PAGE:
SPACE

SpaceX Launches First Rocket Since September Explosion

The rocket was set to deliver 10 satellites for a communications firm

SPACE
REUTERS
Jan 14, 2017 at 3:27 PM ET

For the first time since a September launchpad explosion, SpaceX once again took to the cosmos on Saturday, launching a Falcon 9 rocket from Vandenberg Air Force Base in California. The launch of the rocket sought to deliver 10 satellites to low-Earth orbit for communications company Iridium.

According to Reuters, the the 230-foot rocket took off 9:54 a.m. PST. Roughly 10 minutes following the launch, the first stage of the rocket successfully separated from the rest of the vessel and landed on a droneship platform in the Pacific Ocean. The satellites were expected to begin deployment about an hour following the launch. SpaceX founder Elon Musk confirmed on Twitter that the mission was going smoothly.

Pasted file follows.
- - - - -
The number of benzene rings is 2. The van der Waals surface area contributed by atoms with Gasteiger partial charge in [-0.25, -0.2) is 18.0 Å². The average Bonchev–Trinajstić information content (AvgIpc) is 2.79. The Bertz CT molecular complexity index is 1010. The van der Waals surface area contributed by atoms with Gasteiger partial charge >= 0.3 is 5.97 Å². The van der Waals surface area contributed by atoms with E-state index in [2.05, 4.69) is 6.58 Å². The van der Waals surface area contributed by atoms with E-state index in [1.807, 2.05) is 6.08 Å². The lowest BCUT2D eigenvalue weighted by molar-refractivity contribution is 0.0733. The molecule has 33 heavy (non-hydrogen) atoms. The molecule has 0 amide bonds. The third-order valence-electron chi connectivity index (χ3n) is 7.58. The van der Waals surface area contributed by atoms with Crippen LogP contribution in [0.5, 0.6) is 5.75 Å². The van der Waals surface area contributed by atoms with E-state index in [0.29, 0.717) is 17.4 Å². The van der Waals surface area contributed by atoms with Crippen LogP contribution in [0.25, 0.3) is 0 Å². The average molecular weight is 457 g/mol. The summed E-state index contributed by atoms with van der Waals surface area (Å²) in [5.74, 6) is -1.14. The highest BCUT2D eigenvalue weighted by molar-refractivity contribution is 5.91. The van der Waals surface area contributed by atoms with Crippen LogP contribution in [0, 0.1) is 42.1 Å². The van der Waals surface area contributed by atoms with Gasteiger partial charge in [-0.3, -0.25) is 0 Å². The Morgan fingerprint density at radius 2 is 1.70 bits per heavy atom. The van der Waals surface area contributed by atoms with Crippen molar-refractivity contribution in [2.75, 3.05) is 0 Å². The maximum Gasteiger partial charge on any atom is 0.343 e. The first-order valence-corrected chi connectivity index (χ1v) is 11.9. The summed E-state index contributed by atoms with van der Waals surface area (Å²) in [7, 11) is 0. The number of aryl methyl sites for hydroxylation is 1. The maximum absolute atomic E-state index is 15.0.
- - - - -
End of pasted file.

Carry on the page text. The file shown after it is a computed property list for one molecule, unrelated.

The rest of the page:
The company was forced to halt spaceflight missions after a September 1 launchpad explosion in Cape Canaveral, Florida. The vehicle, another Falcon 9, was undergoing a routine fueling process when it went up in flames, destroying both the rocket and the Israeli Amos-6 satellite it was meant to launch into space. SpaceX called the incident an “anomaly,” and investigators concluded that the explosion was caused by a canister of helium bursting inside the rocket’s second stage liquid oxygen tank.

The company is aiming to launch 27 rockets in 2017, according to a report by the Wall Street Journal, more than triple the amount of flights it conducted last year. Additionally, SpaceX is aiming to launch its first heavy-lift booster this year, fly its first reused rocket, and fix the launchpad that was damaged in the September explosion.